||Cannon Films did not start the ninja craze in the action movies of the nineteen-eighties – some cite Chuck Norris in The Octagon as the real beginning – but you had to agree they certainly popularised it. The allure of seeing some bloke in black pyjamas and a hood that covered everything but his squinting eyes (squinting because they had to look mean) was hitherto untapped in Western culture, but as the title of Cannon’s first effort Enter the Ninja indicated, martial arts movies had appealed outside the usual Asian markets ever since Bruce Lee became a global superstar. The thought that had he lived, Bruce would have inevitably wound up making a film for Cannon is one that will either fill you with dread or delight, but you can be certain it would have been more impressive as far as the combat went than whatever Franco Nero thought he was doing here. He had been recruited at the last moment as a star name to bring in the punters.
Now, Nero had made his name in Spaghetti Westerns which would have assured his action credentials, but those featured gunplay more often than martial arts, and judging by the amount of times he relented to using his stuntman for the sequences where he had to beat bad guys up, his ninja skills were somewhat in doubt even from director Menahem Golan. There was a reason for that, as Enter the Ninja had been created as a vehicle for fighting expert Mike Stone, but he proved in those just pre-Arnold Schwarzenegger superstardom times to be no actor, therefore Nero was hastily brought in and dubbed with a butch voice in post-production – yet Stone was kept on to be, you guessed it, his stunt double. Therefore all those shots where a closeup on Franco’s moustachioed phizzog were swiftly followed by shots where clearly someone else was cleaning any number of clocks belonging largely to anonymous extras could be explained away, though crucially so blatant that excusing them was another matter.
Golan was not the original director, either, but he took the reins when he felt the project needed more oomph and not for the last time his exploitation instincts proved correct, as this was far before the laws of diminishing returns, not to mention diminishing profits, saw to it that Cannon would barely make it past the conclusion of the decade they were so identified with in the minds of a certain stripe of movie buff. Come the twenty-first century, they had built up quite the cult following which led to more interest when Mark Hartley’s fun documentary about the studio Electric Boogaloo was released, and it featured a baffled-looking Nero trying to explain what the hell he was doing posing as a ninja, but for the fans that was part of the fun as he was plainly miscast. However, when you saw the rest of the actors, they appeared to be miscast as well, as even with the lesser-known performers the air of “wouldn’t this be better with Asian stars?” pervaded.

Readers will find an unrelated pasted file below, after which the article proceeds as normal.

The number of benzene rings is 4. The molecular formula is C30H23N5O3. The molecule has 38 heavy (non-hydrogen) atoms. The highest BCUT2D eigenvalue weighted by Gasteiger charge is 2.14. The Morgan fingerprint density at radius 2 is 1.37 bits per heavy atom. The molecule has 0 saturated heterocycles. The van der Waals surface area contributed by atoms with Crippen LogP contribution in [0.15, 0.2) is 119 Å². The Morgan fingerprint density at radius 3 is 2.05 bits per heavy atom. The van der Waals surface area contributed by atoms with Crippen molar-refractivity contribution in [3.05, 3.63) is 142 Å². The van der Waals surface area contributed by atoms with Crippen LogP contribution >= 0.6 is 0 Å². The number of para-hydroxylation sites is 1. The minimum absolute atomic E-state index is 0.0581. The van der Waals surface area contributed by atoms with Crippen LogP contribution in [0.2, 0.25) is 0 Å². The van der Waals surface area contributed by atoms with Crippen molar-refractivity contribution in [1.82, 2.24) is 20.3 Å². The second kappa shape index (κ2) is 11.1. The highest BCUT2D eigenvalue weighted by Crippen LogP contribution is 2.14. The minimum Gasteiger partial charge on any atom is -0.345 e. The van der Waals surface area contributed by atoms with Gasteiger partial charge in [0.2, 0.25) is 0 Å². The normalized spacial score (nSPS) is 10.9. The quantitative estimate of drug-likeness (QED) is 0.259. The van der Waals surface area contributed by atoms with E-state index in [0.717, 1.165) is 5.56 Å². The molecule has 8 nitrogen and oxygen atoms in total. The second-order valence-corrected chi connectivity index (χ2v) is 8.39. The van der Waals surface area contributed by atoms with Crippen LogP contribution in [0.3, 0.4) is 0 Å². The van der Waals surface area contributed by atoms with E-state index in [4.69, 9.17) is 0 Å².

Ah, but Golan was not entirely oblivious to the plusses of martial arts movies as he tried to craft an American version, and Shô Kosugi was drafted in to make something of the setpieces as Nero’s hero’s nemesis. Christopher George may have been playing the actual head of villainy, but he never so much as threw a punch in the protagonist’s direction, preferring to get his underlings to take care of that, so Kosugi was far more authentic a threat, one reason for that being that he genuinely trained in the field. It didn’t happen often, but Cannon had concocted a new star – as opposed to contracting existing stars to bolster their frequently ridiculous output – and he went on to appear in the next two parts of the trilogy. Not that you’d know it was him in Enter the Ninja for most of the time, as he spent most of his scenes with his face covered aside from the bit early on when he objects to Nero’s presence at the ninja academy where they have just graduated (chopping off your tutor’s head a must, apparently). Nero went on to help out an old friend whose property was under threat from George, as well as taking care of the bedroom activities with his wife (an overearnest Susan George), purely in the spirit of doing the Art Garfunkel lookalike a favour, you understand.
Kosugi doubled in the appropriate garb for other actors too, but he had impressed Cannon as a better ninja than poor old Franco, with the reward that he would star in his own movie, and Revenge of the Ninja was it. There are reasons why this wasn’t a direct follow-up in plot to the initial entry, one big one being what had happened to Kosugi’s character during the big fight at the finale, so a new storyline was dreamt up, and this one pandered to the leading man’s belief that he should guide the production, so he became very hands-on. This, you assume, was why his young son Kane showed up as his dad’s sidekick, demonstrating the moves his dad had taught him on a selection of bullies, a grown woman, and a big, fat man, which unless you had an appreciation of the ridiculous would prove a distraction from watching his father get on with kicking ass.
But Cannon were canny, and just as tobacco companies like to hook their customers while they’re young, the studio was doing the same, breeding fans of their output for life. Obviously with all this violence much of their efforts were unsuitable for children, but that’s what made them so attractive to the kids, and the VHS generation grew up witnessing Cannon’s band of action packed brothers (and the occasional sister) while thinking they were the coolest things ever, apart from Star Wars and He-Man or whatever was actually aimed at them. Therefore the craze for all things ninja, if not hugely influential, did spawn a lot of spoofs over twenty years later once the VHS kids had grown up and started making their own films, amateur or otherwise, which in turn brought audiences back to works like Revenge of the Ninja, a movie that for many was the ultimate example of the form when the action was practically non-stop and the logic practically non-existent.